Author + information
- Guglielmo M. Trovato, MD∗ ( and )
- Marco Sperandeo, MD
- ↵∗Department of Medical and Pediatric Science, The University Hospital of Catania, Via Santa Sofia 78, 95100 Catania, Italy
Raso et al. (1) describe a software claimed as “a robust approach for developing a portable device for the individualized and automatic detection of pulmonary interstitial edema or fibrosis,” designed to detect B-lines. We are concerned that these are merely artifacts without anatomic correspondence (2), which cannot reasonably or reliably be considered markers specific for any disease, pulmonary interstitial edema or fibrosis or otherwise. These findings are seen in normal subjects, and even in pneumonectomized patients, that is, where there is no lung present (2). The ultrasound artifacts described in the preceding text are particularly frequent when low-frequency phased-array probes are used (1).
Moreover, in the light of the Razo and colleagues (1) appropriate acknowledgement that B-lines cannot be quantified exactly, we wonder whether a soft computing-based B-line analysis through a knowledge-based model for an objective, operator-independent, automated, and quantitative classification of the severity of pulmonary interstitial syndrome will amplify, or minimize, this a priori uncertainty of measurements. Despite the claim that the model correctly identified normal subjects in 100% of cases and was able to discriminate the 3 levels of severity of pulmonary interstitial edema and pulmonary fibrosis, apparently using the B-line count alone, we respectfully ask how the tool would perform in other conditions, because the B-line count is also notoriously operator- and setting-dependent (2), and whether this procedure, acknowledged as nonspecific (1), is able to detect and discriminate different superimposed or overlapping conditions of similar appearance (2).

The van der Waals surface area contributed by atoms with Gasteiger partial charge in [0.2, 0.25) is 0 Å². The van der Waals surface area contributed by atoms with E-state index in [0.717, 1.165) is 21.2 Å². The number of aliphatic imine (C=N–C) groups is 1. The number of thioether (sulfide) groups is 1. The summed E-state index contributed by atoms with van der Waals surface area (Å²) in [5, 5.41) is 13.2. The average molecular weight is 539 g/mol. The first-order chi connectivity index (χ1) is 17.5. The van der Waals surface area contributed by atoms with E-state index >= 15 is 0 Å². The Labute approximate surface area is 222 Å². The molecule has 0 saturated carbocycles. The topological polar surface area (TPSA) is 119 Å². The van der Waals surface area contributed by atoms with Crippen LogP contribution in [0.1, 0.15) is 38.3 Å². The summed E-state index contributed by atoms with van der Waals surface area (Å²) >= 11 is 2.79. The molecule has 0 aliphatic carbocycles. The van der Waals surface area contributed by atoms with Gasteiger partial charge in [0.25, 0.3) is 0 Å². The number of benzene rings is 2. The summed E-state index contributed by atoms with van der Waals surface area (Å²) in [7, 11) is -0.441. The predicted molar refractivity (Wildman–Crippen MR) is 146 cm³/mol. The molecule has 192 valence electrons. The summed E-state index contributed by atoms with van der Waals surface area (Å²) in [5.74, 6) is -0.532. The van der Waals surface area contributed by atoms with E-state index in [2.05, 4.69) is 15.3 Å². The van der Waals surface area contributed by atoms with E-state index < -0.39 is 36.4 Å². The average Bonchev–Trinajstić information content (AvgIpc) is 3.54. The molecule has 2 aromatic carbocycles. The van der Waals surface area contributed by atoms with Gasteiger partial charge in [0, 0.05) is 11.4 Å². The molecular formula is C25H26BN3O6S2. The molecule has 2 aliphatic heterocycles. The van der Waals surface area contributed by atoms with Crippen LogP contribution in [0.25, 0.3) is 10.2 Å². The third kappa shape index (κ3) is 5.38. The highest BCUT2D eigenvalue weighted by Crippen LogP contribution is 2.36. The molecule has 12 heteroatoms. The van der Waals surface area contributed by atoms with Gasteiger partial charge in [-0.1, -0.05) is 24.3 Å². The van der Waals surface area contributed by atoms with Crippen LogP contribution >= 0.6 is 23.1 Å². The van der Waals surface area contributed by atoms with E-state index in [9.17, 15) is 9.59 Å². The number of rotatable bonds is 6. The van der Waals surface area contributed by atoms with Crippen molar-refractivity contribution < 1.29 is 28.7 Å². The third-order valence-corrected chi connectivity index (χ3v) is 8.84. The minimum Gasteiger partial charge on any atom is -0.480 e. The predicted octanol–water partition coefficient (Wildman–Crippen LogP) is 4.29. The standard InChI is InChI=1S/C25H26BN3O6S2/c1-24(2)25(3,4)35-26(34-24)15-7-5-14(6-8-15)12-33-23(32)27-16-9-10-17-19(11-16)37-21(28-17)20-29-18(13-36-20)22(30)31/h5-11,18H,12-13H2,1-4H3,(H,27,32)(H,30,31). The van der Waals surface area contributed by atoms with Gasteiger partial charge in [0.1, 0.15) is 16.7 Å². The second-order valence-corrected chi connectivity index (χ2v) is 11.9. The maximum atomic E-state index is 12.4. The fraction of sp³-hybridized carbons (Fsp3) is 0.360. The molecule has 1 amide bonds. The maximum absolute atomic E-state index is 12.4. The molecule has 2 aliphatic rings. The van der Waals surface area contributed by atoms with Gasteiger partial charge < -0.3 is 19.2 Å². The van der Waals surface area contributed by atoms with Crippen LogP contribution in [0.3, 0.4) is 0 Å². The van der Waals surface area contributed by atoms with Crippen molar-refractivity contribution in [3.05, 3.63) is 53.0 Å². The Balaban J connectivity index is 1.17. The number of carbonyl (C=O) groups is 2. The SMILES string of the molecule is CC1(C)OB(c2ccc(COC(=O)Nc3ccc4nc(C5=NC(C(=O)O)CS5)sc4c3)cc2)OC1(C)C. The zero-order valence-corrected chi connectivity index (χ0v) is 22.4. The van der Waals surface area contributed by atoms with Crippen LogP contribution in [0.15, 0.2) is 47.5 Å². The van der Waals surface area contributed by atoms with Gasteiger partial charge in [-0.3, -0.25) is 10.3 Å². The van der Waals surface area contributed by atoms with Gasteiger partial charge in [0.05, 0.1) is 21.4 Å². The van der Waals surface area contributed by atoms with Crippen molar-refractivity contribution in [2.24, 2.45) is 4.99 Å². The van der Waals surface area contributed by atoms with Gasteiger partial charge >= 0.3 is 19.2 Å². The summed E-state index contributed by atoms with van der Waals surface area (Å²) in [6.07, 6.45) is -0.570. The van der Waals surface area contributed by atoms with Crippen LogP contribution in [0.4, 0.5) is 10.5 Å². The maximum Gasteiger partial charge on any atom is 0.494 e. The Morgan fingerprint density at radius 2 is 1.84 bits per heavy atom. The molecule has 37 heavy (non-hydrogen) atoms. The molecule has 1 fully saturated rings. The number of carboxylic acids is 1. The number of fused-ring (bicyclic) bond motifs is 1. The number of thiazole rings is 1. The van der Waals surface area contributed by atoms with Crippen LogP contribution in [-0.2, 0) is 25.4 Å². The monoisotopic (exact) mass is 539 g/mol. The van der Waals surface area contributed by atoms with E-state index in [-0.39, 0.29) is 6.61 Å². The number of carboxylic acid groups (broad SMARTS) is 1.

The description of laser-like vertical hyperechoic reverberation artifacts moving synchronously with respiration remind us of the artifacts seen in electrocardiographic tracings of pulmonary edema and several lung diseases. As your readers will be aware, these artifacts are unrelated to electrical activity of the heart, and do not reflect cardiac potentials on the body surface; they merely distort the electrocardiogram and disappear with improvement or death, exactly like B-lines.
Although, as Raso and colleagues (1) rightly claim, an aid to diagnosis of such diseases by such a cost- and time-efficient manner could have a high impact on public health, we note that the gold standard considered in this case was still a physician with more than 9 years’ experience (1). We wonder what objective measures were considered in the clinical diagnoses (high-resolution computed tomography, or pulse oxygen saturation, or even pulmonary auscultation). It is unclear whether an imperfect model that incorrectly classifies 5% of patients, apparently standardized on the basis of the observations of a single expert, without an interobserver variability report, is sufficiently robust. We are indeed “moving toward pervasive health care systems in human-oriented environments,” but this will only be a good thing if artificial intelligence and telemedicine are based on robust, reliable measures, and not on the ghost in the machine.
Please note: The authors have reported that they have no relationships relevant to the contents of this paper to disclose.
- American College of Cardiology Foundation